This has been just one battle in a long war for democracy - and though this battle is lost, our forces are replenished, our ideas updated and perhaps now we can clear out the people on our own side who have been an obstacle to victory. If it take another year or another forty years, Britain will be freed of this malign entity.

Just another day on a long road

I suppose it would be remiss of me were I not to offer a final address before I head out to vote. By now, most of you know the nuances and complexities of my arguments. For those of you who do not, the time has now passed for me to explain them. Throughout, though, has been one word. Democracy. I will speak no more of that today. We have seen where the battle lines are drawn.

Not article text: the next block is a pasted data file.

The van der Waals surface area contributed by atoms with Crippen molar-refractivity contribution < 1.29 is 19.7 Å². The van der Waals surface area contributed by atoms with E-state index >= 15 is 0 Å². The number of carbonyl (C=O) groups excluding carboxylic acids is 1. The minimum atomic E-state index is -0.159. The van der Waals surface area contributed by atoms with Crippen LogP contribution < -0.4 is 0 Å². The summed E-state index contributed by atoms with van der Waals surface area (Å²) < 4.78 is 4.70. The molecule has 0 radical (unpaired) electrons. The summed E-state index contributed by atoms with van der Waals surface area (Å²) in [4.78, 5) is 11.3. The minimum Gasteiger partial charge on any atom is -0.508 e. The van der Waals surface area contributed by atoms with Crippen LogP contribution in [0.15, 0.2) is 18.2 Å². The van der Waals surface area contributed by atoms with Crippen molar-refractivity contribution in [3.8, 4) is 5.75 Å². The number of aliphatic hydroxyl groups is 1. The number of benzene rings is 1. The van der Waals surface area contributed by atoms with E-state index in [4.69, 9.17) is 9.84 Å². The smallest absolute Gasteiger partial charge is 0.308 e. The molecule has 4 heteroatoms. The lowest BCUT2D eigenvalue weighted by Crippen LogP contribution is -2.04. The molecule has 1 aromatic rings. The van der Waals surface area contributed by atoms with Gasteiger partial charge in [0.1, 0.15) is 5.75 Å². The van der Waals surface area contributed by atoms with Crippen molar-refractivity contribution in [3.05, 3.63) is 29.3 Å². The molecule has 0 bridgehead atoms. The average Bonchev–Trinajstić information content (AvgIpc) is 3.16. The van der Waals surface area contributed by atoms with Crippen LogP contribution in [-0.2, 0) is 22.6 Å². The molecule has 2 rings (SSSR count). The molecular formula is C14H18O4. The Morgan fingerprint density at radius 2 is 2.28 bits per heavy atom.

There are those who believe the presence of assemblies and voting rituals constitutes a democracy. And that somehow this transactional approach to decision making is superior to the flawed and whimsical system we have here in the UK. There is little I can do to make them understand.

The diluted ratios of representation should be be a clue, but ultimately it is a matter of where the power resides. We can, by means of a contrived selection process, appoint an individual to speak on our behalf, in trust that their ignorance and arrogance is no lesser or greater than our own. But if they by themselves and through their collective efforts cannot wield power on our behalf, then as much it is not democracy it is not even representative democracy.